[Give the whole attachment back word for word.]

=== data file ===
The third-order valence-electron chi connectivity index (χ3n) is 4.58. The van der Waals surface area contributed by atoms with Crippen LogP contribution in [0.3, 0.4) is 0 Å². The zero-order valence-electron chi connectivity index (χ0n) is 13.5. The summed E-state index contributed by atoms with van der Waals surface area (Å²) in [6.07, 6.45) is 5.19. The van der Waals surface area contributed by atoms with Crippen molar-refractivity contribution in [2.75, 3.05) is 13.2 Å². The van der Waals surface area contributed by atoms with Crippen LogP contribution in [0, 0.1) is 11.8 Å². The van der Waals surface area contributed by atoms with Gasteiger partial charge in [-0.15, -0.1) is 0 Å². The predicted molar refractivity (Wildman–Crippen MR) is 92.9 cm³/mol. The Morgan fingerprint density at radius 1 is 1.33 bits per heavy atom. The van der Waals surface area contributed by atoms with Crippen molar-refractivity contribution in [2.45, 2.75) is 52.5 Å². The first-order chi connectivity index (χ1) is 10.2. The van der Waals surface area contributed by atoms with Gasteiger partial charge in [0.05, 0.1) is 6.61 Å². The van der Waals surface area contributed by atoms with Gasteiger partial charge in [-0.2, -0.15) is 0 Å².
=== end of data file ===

The third-order valence-electron chi connectivity index (χ3n) is 4.58. The van der Waals surface area contributed by atoms with Crippen LogP contribution in [0.3, 0.4) is 0 Å². The zero-order valence-electron chi connectivity index (χ0n) is 13.5. The summed E-state index contributed by atoms with van der Waals surface area (Å²) in [6.07, 6.45) is 5.19. The van der Waals surface area contributed by atoms with Crippen molar-refractivity contribution in [2.75, 3.05) is 13.2 Å². The van der Waals surface area contributed by atoms with Crippen LogP contribution in [0, 0.1) is 11.8 Å². The van der Waals surface area contributed by atoms with Gasteiger partial charge in [-0.15, -0.1) is 0 Å². The predicted molar refractivity (Wildman–Crippen MR) is 92.9 cm³/mol. The Morgan fingerprint density at radius 1 is 1.33 bits per heavy atom. The van der Waals surface area contributed by atoms with Crippen molar-refractivity contribution in [2.45, 2.75) is 52.5 Å². The first-order chi connectivity index (χ1) is 10.2. The van der Waals surface area contributed by atoms with Gasteiger partial charge in [0.05, 0.1) is 6.61 Å². The van der Waals surface area contributed by atoms with Gasteiger partial charge in [-0.2, -0.15) is 0 Å².